Ramesses II of Egypt
Double Production Speed of Temple
+50% Wonder Production
Double Production Speed of Forge
Obelisk (Unique Building)
Can turn 2 Citizens into Priests
War Chariot (Unique Unit)
Cost: 30 hammers
The Wheel (tech)
Horse (strategic resource)
Immune to First Strikes
Doesn't Receive Defensive Bonuses
Can Withdraw from Combat (10% Chance)
+100% Attack vs Axemen
Tiny World Size
Low Sea Level
Ancient Starting Era
Normal Game Speed
No City Razing
But Plenty of Wandering Monsters
No Technology Brokering
No Random Events
All Victory Conditions
Beyond the Sword 3.19
BUG Mod 4.5 [Build 2221]
BULL 1.4 [Build 243]
BAT Mod 4.1
Call them, Myths of Your People:
The mythical alloy lies to the north; and if that rings not true, then to the south.
But one would be advised to stay at home until one has obtained the skill and cunning of a panther.
Oh, and one may wish to keep in mind: This map is called Desert Sands for a reason.
Map Creation Discussion
This is a custom map.
So I figure, why not discuss that process a little?
I made the above sketches on my iPhone, going on five months ago. And considering I did not consult them while making the map, I was fairly faithful to them. Of course, the operative phrase in the above is fairly faithful.
Two continents separated by water
An Island State in the middle
And, low resources throughout
My textual notes, which accompanied the images, went something like the following; meaning, the following notes are edited slightly from the original... and the final map veers off even more:
Lots of Desert
Egypt. Ramesses II. Horse. Gold. Wheat. Stone. Marble.
Persian. Darius I. Horse. Silver. Corn. Ivory. Pig.
Fish. Clam. Crab. Wine. Copper.
Aluminum. Banana. Dye. Gems. Uranium.
Cow. Deer. Fur. Rice. Sheep. Silk. Whale.
Img 1: shows the starting locations
Img 2: shows the direction of Travel (i.e. how I percieve the game to flow over time)
Img 3: is a half map of each continent with red indicating starts, green decent land, while yellow represents desert resources
I should, perhaps, throw in a barb city or two. And maybe another two minor civilizations as desert tribes. If so, it would force the construction of third desert oasis for the two main civilizations.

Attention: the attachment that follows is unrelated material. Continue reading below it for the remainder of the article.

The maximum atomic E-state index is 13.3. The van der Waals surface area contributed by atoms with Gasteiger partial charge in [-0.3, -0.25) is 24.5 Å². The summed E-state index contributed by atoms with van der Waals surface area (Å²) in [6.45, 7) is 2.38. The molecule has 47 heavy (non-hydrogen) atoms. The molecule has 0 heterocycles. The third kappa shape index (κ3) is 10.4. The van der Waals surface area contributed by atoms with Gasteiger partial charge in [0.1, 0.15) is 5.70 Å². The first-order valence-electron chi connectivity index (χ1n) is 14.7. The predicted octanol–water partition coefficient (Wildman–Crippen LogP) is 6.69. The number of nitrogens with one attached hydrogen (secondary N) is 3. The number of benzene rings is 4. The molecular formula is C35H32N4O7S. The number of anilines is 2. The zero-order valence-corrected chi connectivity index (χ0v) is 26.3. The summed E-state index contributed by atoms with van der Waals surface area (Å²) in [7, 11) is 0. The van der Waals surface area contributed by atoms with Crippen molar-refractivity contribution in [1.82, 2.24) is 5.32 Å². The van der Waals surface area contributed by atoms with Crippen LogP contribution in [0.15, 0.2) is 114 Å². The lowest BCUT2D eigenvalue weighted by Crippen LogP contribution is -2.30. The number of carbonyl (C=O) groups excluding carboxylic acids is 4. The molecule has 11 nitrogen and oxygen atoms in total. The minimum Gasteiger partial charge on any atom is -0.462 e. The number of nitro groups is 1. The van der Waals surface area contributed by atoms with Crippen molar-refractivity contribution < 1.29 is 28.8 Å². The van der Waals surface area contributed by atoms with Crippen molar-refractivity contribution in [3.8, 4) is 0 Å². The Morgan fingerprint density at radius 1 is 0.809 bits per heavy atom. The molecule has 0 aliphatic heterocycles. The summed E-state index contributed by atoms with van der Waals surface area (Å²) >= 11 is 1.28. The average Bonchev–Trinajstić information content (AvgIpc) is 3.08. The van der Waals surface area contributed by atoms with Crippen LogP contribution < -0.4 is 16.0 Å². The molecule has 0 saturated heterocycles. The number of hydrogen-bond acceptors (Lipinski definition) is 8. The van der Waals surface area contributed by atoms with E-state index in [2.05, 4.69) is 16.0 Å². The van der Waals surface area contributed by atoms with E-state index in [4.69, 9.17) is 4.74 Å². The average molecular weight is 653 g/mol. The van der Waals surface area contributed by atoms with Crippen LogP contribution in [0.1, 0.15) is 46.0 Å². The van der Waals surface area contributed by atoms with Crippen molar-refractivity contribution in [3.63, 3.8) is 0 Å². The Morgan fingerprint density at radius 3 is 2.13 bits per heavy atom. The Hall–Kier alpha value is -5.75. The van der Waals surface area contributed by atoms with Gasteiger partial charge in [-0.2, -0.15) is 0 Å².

I think desert hills, flood plains, and oasis will be the dominant tile types.
Notes (and/or my current thoughts) on the above:
There are a lot of periods in the above (iPhone note transcription), as a period is the easiest punctuation mark to get out of an iPhone, you know, since double-spacing automatically inserts one.
The map (as created) is not as complicated, as I had intended.
For the moment, my maps are being completed in a single session, which max's out at two hours or so.
Finally, things not noted above, which concern the map:
There are tons of panthers wandering the continents.
Fifty on each continent.
And maybe twenty five triremes sailing the seas.
This is to prevent an Early Rush, as much as anything else.
I did not include any Goodie Huts.
Towards the end (about when I came up with the panther idea), I was intending to reward the first player to explore either continent with lots of Goodie Huts.
But I forgot.
Both Egypt and the other main civilization (I forget who specifically, I think Saladin of Arabia) have a good (going on excellent) single city starting location.
Each main, has a minor rival on the same continent, who starts on fairly decent land (but not nearly as good as the mains).
There are only two other good city locations (unless one considers Desert by the Sea to be a good location) on each continent.
Ragnar starts on a nice enough island (not great).
But there is the trireme situation.
And he is wedged between two Minor City States, who are allied and start on the same team.
So, we'll see how that plays out.
To the north, lies an isolated island, which will be quite the boon to whoever gets it.
I believe Astronomy will be required to settle.
Finally, if I had spent more time on this map, I am sure I would have kept on adding additional city sites and resources.
So, I have mixed feelings about the slap-dash job I did.
On one hand, sometimes slap-dash is appropriate.
On the other... well, we'll see how this plays out.
Pre-Game Strategic Huddle